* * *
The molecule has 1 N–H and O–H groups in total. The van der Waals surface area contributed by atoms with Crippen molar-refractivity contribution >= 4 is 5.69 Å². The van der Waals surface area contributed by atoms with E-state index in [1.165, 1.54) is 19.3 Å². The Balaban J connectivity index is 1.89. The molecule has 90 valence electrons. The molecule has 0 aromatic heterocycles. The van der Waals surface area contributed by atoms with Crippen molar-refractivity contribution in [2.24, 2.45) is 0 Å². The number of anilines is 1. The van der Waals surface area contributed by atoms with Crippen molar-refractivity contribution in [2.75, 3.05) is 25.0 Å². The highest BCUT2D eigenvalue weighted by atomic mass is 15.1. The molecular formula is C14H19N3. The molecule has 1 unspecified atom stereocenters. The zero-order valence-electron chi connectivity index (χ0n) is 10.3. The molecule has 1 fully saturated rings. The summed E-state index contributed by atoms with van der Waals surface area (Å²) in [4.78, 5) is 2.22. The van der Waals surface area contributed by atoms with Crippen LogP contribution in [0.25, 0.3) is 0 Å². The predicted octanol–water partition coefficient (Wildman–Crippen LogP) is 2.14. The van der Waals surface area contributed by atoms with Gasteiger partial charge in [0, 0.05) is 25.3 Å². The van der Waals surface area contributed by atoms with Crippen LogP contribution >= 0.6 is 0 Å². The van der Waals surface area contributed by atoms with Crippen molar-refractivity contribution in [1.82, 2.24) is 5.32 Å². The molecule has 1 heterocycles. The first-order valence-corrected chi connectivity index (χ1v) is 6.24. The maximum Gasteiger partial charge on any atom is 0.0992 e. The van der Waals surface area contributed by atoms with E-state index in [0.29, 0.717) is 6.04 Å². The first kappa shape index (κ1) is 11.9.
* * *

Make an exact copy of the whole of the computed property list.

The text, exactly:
The molecule has 1 N–H and O–H groups in total. The van der Waals surface area contributed by atoms with Crippen molar-refractivity contribution >= 4 is 5.69 Å². The van der Waals surface area contributed by atoms with E-state index in [1.165, 1.54) is 19.3 Å². The Balaban J connectivity index is 1.89. The molecule has 90 valence electrons. The molecule has 0 aromatic heterocycles. The van der Waals surface area contributed by atoms with Crippen molar-refractivity contribution in [2.24, 2.45) is 0 Å². The number of anilines is 1. The van der Waals surface area contributed by atoms with Crippen molar-refractivity contribution in [2.75, 3.05) is 25.0 Å². The highest BCUT2D eigenvalue weighted by atomic mass is 15.1. The molecular formula is C14H19N3. The molecule has 1 unspecified atom stereocenters. The zero-order valence-electron chi connectivity index (χ0n) is 10.3. The molecule has 1 fully saturated rings. The summed E-state index contributed by atoms with van der Waals surface area (Å²) in [4.78, 5) is 2.22. The van der Waals surface area contributed by atoms with Crippen LogP contribution in [0.25, 0.3) is 0 Å². The predicted octanol–water partition coefficient (Wildman–Crippen LogP) is 2.14. The van der Waals surface area contributed by atoms with Gasteiger partial charge in [0, 0.05) is 25.3 Å². The van der Waals surface area contributed by atoms with Crippen LogP contribution >= 0.6 is 0 Å². The van der Waals surface area contributed by atoms with Crippen molar-refractivity contribution in [1.82, 2.24) is 5.32 Å². The molecule has 1 heterocycles. The first-order valence-corrected chi connectivity index (χ1v) is 6.24. The maximum Gasteiger partial charge on any atom is 0.0992 e. The van der Waals surface area contributed by atoms with E-state index in [0.29, 0.717) is 6.04 Å². The first kappa shape index (κ1) is 11.9.